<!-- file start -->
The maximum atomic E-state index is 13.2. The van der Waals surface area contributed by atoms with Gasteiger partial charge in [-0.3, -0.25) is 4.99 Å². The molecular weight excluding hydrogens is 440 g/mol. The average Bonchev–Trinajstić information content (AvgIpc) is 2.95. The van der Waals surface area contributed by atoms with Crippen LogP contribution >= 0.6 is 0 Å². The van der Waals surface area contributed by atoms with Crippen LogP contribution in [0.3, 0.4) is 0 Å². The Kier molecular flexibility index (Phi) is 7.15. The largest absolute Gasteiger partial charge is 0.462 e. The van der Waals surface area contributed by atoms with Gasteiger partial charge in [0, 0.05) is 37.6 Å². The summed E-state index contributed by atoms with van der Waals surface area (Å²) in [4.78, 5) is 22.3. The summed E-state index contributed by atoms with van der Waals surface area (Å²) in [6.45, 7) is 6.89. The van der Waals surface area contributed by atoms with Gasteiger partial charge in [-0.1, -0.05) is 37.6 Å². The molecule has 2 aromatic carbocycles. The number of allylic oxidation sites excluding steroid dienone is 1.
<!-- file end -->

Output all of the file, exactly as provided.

The maximum atomic E-state index is 13.2. The van der Waals surface area contributed by atoms with Gasteiger partial charge in [-0.3, -0.25) is 4.99 Å². The molecular weight excluding hydrogens is 440 g/mol. The average Bonchev–Trinajstić information content (AvgIpc) is 2.95. The van der Waals surface area contributed by atoms with Crippen LogP contribution >= 0.6 is 0 Å². The van der Waals surface area contributed by atoms with Crippen LogP contribution in [0.3, 0.4) is 0 Å². The Kier molecular flexibility index (Phi) is 7.15. The largest absolute Gasteiger partial charge is 0.462 e. The van der Waals surface area contributed by atoms with Gasteiger partial charge in [0, 0.05) is 37.6 Å². The summed E-state index contributed by atoms with van der Waals surface area (Å²) in [4.78, 5) is 22.3. The summed E-state index contributed by atoms with van der Waals surface area (Å²) in [6.45, 7) is 6.89. The van der Waals surface area contributed by atoms with Gasteiger partial charge in [-0.1, -0.05) is 37.6 Å². The molecule has 2 aromatic carbocycles. The number of allylic oxidation sites excluding steroid dienone is 1.